The economic success of the Netherlands has naturally impacted the Dutch society positively, fostering improvements in the education system and leading to a labor market staffed by highly skilled and productive workers[10].


For the art market, a particularly interesting fact is that the Dutch labour market is characterized by an unusually high number of part-time workers[11] - this matches the employment demand that is typically common in the art world.


The Dutch being amongst the most multilingual in Europe, and having English as the most commonly spoken foreign language[12] is an obvious advantage of the Netherlands comparing with other European countries, an ideal vantage point for new international players in the art scene.


Conclusion


The effects of Brexit on the British as well as the inter-European art market and trade are forecasted to be severe. An obvious option to circumvent this is through relocation of the companies of art market participants to countries remaining in the European Union. Art galleries, exhibitors and artists are assessing which Member State of the European Union would be the most suitable to substitute the UK in its leading position in the (European) art market.


The Netherlands has been identified as a strong candidate to replace the UK as the new European art hub. The advantages mentioned above: high level of value that art enjoys in the Dutch cultural development, overall strong and favorable governmental support, the stable growth of the Dutch economy and the highly-skilled and multilingual labour force, are some key determinants making the Netherlands an attractive new location for artists, gallerists and collectors to relocate their businesses and art activities to.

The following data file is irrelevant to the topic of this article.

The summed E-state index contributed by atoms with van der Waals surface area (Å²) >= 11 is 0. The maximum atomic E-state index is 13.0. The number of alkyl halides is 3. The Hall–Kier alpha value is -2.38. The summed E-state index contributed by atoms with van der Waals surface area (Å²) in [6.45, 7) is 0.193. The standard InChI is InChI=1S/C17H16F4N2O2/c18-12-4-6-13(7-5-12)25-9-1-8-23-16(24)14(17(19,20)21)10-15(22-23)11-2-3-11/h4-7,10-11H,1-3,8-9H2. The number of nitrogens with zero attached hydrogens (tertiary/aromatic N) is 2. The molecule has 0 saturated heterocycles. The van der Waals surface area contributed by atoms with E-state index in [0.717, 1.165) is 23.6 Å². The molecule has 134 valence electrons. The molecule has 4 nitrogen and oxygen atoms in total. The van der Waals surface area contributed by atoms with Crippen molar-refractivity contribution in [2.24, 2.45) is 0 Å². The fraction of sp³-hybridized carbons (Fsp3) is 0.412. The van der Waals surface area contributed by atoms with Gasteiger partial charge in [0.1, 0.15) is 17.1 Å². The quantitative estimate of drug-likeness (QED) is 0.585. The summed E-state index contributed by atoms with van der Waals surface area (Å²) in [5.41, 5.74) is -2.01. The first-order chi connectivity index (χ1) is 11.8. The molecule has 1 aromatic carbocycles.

When you’re ready to relocate your business to the Netherlands, it’s essential to work with an experienced legal arm with a global footprint.


Interested in more in-depth knowledge on the Dutch art market, contact us at info@artlawservices.com. We can help alleviate the transition risks, provide support and advice on how to navigate your way to set-up and build your art-related business here.



[1] Ministry of foreign trade and Development Cooperation, ‘The Netherlands Compared’ (2020), <https://investinholland.com/wp-content/uploads/2020/02/TheNetherlandsCompared.2020.pdf> accessed 15.12.2020. [2] Ibid. [3] Ministry of foreign trade and Development Cooperation, ‘The Netherlands Compared’ (2018), <https://investinholland.com/wp-content/uploads/2018/10/2182_CU_TheNetherlandsCompared_2018_clickable.pdf> accessed 15.12.2020. [4] Ibid. [5] Ministry of foreign trade and Development Cooperation, ‘The Netherlands Compared’ (n 20). [6] Ministry of foreign trade and Development Cooperation, ‘The Netherlands Compared’ (n 20). [7] Ibid. [8] Ibid. [9]‚Taxation in the Netherlands’ pwc, <https://www.pwc.nl/en/insights-and-publications/services-and-industries/tax/doing-business-in-the-netherlands/taxation-in-the-netherlands.html> accessed 15.12.2020. [10] Ibid. [11] Ibid. [12] M. McDaid, ‘Dutch among most multilingual in Europe’ (May 2013), <https://www.iamexpat.nl/expat-info/dutch-expat-news/dutch-among-most-multilingual-europe> accessed 15.12.2020.